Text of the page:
Most photosynthetic microbes are autotrophic, fixing carbon dioxide via the Calvin cycle. Some photosynthetic bacteria (e.g. Chloroflexus) are photoheterotrophs, meaning that they use organic carbon compounds as a carbon source for growth. Some photosynthetic organisms also fix nitrogen (see below).

Nitrogen fixation

Nitrogen is an element required for growth by all biological systems. While extremely common (80% by volume) in the atmosphere, dinitrogen gas (N2) is generally biologically inaccessible due to its high activation energy. Throughout all of nature, only specialized bacteria and Archaea are capable of nitrogen fixation, converting dinitrogen gas into ammonia (NH3), which is easily assimilated by all organisms.[14] These prokaryotes, therefore, are very important ecologically and are often essential for the survival of entire ecosystems. This is especially true in the ocean, where nitrogen-fixing cyanobacteria are often the only sources of fixed nitrogen, and in soils, where specialized symbioses exist between legumes and their nitrogen-fixing partners to provide the nitrogen needed by these plants for growth.

Nitrogen fixation can be found distributed throughout nearly all bacterial lineages and physiological classes but is not a universal property. Because the enzyme nitrogenase, responsible for nitrogen fixation, is very sensitive to oxygen which will inhibit it irreversibly, all nitrogen-fixing organisms must possess some mechanism to keep the concentration of oxygen low. Examples include:

  • heterocyst formation (cyanobacteria e.g. Anabaena) where one cell does not photosynthesize but instead fixes nitrogen for its neighbors which in turn provide it with energy
  • root nodule symbioses (e.g. Rhizobium) with plants that supply oxygen to the bacteria bound to molecules of leghaemoglobin
  • anaerobic lifestyle (e.g. Clostridium pasteurianum)
  • very fast metabolism (e.g. Azotobacter vinelandii)

The production and activity of nitrogenases is very highly regulated, both because nitrogen fixation is an extremely energetically expensive process (16-24 ATP are used per N2 fixed) and due to the extreme sensitivity of the nitrogenase to oxygen.

See also


  1. ^ DiMarco AA, Bobik TA, Wolfe RS (1990). "Unusual coenzymes of methanogenesis". Annu. Rev. Biochem. 59: 355–94. doi:10.1146/annurev.bi.59.070190.002035. PMID 2115763. 
  2. ^ Ishimoto M, Koyama J, Nagai Y (September 1954). "Biochemical Studies on Sulfate-Reducing Bacteria: IV. The Cytochrome System of Sulfate-Reducing Bacteria". J Biochem 41 (6): 763–70. http://jb.oxfordjournals.org/cgi/pdf_extract/41/6/763. 
  3. ^ Mizuno O, Li YY, Noike T (May 1998). "The behavior of sulfate-reducing bacteria in acidogenic phase of anaerobic digestion". Water Research 32 (5): 1626–34. doi:10.1016/S0043-1354(97)00372-2. 
  4. ^ Schink B, Thiemann V, Laue H, Friedrich MW (May 2002). "Desulfotignum phosphitoxidans sp. nov., a new marine sulfate reducer that oxidizes phosphite to phosphate". Arch Microbiol 177 (5): 381–91. doi:10.1007/s00203-002-0402-x. PMID 11976747. 
  5. ^ Jackson BE, McInerney MJ (August 2000). "Thiosulfate Disproportionation by Desulfotomaculum thermobenzoicum". Appl Environ Microbiol 66 (8): 3650–3. doi:10.1128/AEM.66.8.3650-3653.2000. PMC 92201. PMID 10919837. http://www.pubmedcentral.nih.gov/articlerender.fcgi?tool=pmcentrez&artid=92201.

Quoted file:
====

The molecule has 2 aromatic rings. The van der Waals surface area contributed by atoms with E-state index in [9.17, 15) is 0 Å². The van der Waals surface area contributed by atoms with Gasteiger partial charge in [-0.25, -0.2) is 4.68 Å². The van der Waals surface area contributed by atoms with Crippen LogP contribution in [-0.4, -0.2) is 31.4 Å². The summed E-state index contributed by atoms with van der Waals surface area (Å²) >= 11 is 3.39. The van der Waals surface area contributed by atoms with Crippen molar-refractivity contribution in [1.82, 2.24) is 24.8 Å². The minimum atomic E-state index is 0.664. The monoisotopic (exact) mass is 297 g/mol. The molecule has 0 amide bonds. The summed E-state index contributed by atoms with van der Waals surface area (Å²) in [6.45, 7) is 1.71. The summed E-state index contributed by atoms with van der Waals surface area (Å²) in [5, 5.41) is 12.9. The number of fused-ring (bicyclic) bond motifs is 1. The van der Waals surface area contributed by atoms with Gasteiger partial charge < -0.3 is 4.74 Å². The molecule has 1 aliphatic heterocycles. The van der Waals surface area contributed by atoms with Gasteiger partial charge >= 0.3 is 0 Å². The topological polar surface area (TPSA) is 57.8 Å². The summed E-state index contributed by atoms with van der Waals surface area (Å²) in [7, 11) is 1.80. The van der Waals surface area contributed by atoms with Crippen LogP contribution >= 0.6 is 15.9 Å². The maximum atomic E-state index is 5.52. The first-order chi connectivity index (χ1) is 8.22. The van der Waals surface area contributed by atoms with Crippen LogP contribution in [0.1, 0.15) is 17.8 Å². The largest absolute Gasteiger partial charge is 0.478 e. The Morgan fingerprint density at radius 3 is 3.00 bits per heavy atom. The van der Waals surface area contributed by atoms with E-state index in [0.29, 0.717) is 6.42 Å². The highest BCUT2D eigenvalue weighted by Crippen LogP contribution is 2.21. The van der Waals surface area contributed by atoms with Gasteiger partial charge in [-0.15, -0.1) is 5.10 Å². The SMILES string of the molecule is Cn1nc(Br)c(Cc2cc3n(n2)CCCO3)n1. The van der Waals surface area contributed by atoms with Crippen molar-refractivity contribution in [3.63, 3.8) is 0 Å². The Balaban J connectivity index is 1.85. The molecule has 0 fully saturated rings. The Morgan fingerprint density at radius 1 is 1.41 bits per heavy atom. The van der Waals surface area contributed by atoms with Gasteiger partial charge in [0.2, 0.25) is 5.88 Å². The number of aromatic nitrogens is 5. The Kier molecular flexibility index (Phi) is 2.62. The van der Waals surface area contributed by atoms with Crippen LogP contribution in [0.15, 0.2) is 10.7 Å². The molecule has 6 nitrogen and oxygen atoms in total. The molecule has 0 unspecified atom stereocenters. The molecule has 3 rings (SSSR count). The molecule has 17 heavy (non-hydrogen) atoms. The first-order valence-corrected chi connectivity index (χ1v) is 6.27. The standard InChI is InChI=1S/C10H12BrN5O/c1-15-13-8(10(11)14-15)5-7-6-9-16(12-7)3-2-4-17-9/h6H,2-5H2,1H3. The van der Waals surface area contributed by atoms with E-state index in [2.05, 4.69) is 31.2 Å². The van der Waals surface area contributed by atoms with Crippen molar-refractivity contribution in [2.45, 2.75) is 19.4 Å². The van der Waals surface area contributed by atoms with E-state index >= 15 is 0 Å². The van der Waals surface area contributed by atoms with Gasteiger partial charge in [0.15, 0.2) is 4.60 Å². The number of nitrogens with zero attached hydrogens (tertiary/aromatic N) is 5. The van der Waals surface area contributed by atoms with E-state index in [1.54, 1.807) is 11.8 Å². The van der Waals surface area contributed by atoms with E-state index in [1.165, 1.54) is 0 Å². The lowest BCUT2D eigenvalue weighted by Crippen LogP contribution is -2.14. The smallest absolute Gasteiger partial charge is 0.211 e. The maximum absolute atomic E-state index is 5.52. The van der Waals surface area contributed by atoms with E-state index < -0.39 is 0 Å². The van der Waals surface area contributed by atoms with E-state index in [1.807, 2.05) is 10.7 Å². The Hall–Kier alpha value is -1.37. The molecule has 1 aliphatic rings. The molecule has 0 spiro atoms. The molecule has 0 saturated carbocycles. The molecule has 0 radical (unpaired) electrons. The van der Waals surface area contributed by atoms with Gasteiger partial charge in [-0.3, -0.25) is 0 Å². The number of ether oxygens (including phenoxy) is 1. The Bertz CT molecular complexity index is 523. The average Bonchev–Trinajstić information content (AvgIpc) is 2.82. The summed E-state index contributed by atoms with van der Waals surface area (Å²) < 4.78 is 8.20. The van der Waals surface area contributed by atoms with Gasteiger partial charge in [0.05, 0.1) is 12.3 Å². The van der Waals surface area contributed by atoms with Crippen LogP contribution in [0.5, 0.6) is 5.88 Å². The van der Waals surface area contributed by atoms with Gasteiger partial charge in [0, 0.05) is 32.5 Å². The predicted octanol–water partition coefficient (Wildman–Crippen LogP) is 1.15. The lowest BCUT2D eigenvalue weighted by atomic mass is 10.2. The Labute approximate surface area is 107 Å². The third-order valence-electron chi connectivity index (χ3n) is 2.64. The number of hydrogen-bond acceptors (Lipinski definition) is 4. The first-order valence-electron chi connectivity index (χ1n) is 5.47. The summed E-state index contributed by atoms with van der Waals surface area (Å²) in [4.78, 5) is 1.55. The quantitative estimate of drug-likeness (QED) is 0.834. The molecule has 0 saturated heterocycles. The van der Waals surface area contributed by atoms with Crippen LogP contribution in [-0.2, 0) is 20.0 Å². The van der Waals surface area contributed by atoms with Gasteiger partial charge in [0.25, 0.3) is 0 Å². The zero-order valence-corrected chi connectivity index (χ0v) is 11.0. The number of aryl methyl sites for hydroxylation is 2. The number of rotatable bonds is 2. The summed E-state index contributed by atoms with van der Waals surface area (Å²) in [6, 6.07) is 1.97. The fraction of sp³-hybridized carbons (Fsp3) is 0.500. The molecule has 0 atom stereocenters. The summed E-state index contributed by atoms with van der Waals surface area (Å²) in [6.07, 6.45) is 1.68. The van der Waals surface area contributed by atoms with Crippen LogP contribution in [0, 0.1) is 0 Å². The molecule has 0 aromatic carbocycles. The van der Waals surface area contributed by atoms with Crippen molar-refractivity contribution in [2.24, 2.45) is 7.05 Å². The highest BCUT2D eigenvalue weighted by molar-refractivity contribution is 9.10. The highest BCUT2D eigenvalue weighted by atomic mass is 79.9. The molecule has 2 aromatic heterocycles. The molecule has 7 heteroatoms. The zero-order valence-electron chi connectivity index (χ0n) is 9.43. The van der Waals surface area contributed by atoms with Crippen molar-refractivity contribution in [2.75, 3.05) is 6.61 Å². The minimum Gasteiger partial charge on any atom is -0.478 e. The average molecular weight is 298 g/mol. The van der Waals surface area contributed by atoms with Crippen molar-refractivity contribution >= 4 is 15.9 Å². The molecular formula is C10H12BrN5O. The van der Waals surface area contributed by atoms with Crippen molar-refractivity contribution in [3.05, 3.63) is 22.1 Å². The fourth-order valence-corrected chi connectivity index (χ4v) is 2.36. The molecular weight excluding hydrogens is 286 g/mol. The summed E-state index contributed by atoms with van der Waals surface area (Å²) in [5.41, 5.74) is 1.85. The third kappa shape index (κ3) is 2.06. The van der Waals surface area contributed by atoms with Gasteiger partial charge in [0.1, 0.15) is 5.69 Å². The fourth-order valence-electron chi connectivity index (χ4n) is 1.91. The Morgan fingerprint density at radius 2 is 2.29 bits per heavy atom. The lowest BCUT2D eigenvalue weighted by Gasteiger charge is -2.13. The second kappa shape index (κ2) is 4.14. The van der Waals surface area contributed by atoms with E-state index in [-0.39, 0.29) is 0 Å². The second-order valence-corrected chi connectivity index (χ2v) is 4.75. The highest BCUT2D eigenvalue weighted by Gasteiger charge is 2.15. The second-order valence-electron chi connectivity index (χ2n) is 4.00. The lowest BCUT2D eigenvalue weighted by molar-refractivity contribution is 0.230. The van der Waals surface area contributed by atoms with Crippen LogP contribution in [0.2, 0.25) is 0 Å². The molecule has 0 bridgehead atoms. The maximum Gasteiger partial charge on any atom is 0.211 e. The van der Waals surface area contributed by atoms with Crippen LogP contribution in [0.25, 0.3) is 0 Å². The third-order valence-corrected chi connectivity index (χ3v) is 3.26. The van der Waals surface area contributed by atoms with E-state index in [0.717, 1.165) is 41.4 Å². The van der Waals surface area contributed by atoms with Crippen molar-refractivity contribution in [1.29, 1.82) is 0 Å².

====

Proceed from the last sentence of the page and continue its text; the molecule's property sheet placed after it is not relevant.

6. ^ a b Kappler U, Bennett B, Rethmeier J, Schwarz G, Deutzmann R, McEwan AG, Dahl C (May 2000). "Sulfite:Cytochrome c Oxidoreductase from Thiobacillus novellus. Purification, Characterization, and Molecular Biology of a Heterodimeric Member of the Sulfite Oxidase Family". J Biol Chem 275 (18): 13202–12. doi:10.1074/jbc.275.18.13202. PMID 10788424. http://www.jbc.org/content/275/18/13202.full. 
  7. ^ Jiao Y, Kappler A, Croal LR, Newman DK (August 2005). "Isolation and Characterization of a Genetically Tractable Photoautotrophic Fe(II)-Oxidizing Bacterium, Rhodopseudomonas palustris Strain TIE-1". Appl Environ Microbiol 71 (8): 4487–96. doi:10.1128/AEM.71.8.4487-4496.2005. PMC 1183355. PMID 16085840. http://www.pubmedcentral.nih.gov/articlerender.fcgi?tool=pmcentrez&artid=1183355. 
  8. ^ Strous M, Fuerst JA, Kramer EH et al. (July 1999). "Missing lithotroph identified as new planctomycete". Nature 400 (6743): 446–9. doi:10.1038/22749. PMID 10440372. 
  9. ^ Zhu G, Peng Y, Li B, Guo J, Yang Q, Wang S (2008). "Biological removal of nitrogen from wastewater". Rev Environ Contam Toxicol. Reviews of Environmental Contamination and Toxicology 192: 159–95. doi:10.1007/978-0-387-71724-1_5. ISBN 978-0-387-71723-4. PMID 18020306. 
  10. ^ Op den Camp HJ (February 2006). "Global impact and application of the anaerobic ammonium-oxidizing (anammox) bacteria". Biochem Soc Trans. 34 (Pt 1): 174–8. doi:10.1042/BST0340174. PMID 16417514. 
  11. ^ Gräber, Peter; Milazzo, Giulio (1997). Bioenergetics. Birkhäuser. p. 80. ISBN 9783764352950. http://books.google.com/?id=N-EUfoA4tCIC&pg=PA80&dq=oxygenic+photosynthesis+algae+water+%22electron+donor%22&cd=7#v=onepage&q=oxygenic%20photosynthesis%20algae%20water%20%22electron%20donor%22. 
  12. ^ a b Bryant DA, Frigaard NU (November 2006). "Prokaryotic photosynthesis and phototrophy illuminated". Trends Microbiol 14 (11): 488–96. doi:10.1016/j.tim.2006.09.001. PMID 16997562. 
  13. ^ McFadden G (1999). "Endosymbiosis and evolution of the plant cell". Curr Opin Plant Biol 2 (6): 513–9. doi:10.1016/S1369-5266(99)00025-4. PMID 10607659. 
  14. ^ Cabello P, Roldán MD, Moreno-Vivián C (November 2004). "Nitrate reduction and the nitrogen cycle in archaea". Microbiology (Reading, Engl.) 150 (Pt 11): 3527–46. doi:10.1099/mic.0.27303-0. PMID 15528644. http://mic.sgmjournals.org/cgi/content/full/150/11/3527?view=long&pmid=15528644. 

Further reading

  • Madigan,, Michael T.; Martinko, John M. (2005). Brock Biology of Microorganisms. Pearson Prentice Hall.